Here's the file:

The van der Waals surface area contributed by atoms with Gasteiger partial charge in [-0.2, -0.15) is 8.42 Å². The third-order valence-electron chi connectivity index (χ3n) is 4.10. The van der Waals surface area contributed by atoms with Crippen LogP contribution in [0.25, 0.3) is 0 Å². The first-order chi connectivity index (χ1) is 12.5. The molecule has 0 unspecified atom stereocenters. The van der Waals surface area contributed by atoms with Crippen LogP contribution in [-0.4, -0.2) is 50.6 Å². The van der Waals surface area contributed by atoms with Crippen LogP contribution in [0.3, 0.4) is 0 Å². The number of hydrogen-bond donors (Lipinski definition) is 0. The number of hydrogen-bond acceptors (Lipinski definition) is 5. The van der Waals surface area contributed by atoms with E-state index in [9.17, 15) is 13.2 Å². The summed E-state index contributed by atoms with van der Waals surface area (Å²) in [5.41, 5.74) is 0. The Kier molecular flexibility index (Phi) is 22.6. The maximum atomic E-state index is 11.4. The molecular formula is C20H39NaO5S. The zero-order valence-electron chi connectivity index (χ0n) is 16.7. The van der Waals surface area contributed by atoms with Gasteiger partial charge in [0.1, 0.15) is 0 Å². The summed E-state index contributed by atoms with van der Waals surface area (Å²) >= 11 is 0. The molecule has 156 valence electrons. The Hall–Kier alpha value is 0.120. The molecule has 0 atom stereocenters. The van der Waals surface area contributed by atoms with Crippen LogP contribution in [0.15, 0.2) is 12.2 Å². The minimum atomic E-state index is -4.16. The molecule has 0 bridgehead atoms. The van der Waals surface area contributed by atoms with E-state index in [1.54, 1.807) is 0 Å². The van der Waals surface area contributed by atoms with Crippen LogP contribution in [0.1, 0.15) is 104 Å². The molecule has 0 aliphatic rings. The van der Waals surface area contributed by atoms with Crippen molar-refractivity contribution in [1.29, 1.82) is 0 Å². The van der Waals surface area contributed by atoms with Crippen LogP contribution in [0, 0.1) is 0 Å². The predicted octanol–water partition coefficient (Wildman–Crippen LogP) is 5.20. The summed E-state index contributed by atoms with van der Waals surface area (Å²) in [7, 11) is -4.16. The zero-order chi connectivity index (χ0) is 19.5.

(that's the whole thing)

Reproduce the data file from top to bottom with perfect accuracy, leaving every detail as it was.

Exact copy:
The van der Waals surface area contributed by atoms with Gasteiger partial charge in [-0.2, -0.15) is 8.42 Å². The third-order valence-electron chi connectivity index (χ3n) is 4.10. The van der Waals surface area contributed by atoms with Crippen LogP contribution in [0.25, 0.3) is 0 Å². The first-order chi connectivity index (χ1) is 12.5. The molecule has 0 unspecified atom stereocenters. The van der Waals surface area contributed by atoms with Crippen LogP contribution in [-0.4, -0.2) is 50.6 Å². The van der Waals surface area contributed by atoms with Crippen LogP contribution in [0.3, 0.4) is 0 Å². The number of hydrogen-bond donors (Lipinski definition) is 0. The number of hydrogen-bond acceptors (Lipinski definition) is 5. The van der Waals surface area contributed by atoms with E-state index in [9.17, 15) is 13.2 Å². The summed E-state index contributed by atoms with van der Waals surface area (Å²) in [5.41, 5.74) is 0. The Kier molecular flexibility index (Phi) is 22.6. The maximum atomic E-state index is 11.4. The molecular formula is C20H39NaO5S. The zero-order valence-electron chi connectivity index (χ0n) is 16.7. The van der Waals surface area contributed by atoms with Gasteiger partial charge in [0.1, 0.15) is 0 Å². The summed E-state index contributed by atoms with van der Waals surface area (Å²) >= 11 is 0. The molecule has 156 valence electrons. The Hall–Kier alpha value is 0.120. The molecule has 0 atom stereocenters. The van der Waals surface area contributed by atoms with Crippen LogP contribution in [0.15, 0.2) is 12.2 Å². The minimum atomic E-state index is -4.16. The molecule has 0 bridgehead atoms. The van der Waals surface area contributed by atoms with E-state index in [1.54, 1.807) is 0 Å². The van der Waals surface area contributed by atoms with Crippen LogP contribution in [0.1, 0.15) is 104 Å². The molecule has 0 aliphatic rings. The van der Waals surface area contributed by atoms with Crippen molar-refractivity contribution in [1.29, 1.82) is 0 Å². The van der Waals surface area contributed by atoms with Crippen LogP contribution in [0, 0.1) is 0 Å². The predicted octanol–water partition coefficient (Wildman–Crippen LogP) is 5.20. The summed E-state index contributed by atoms with van der Waals surface area (Å²) in [7, 11) is -4.16. The zero-order chi connectivity index (χ0) is 19.5.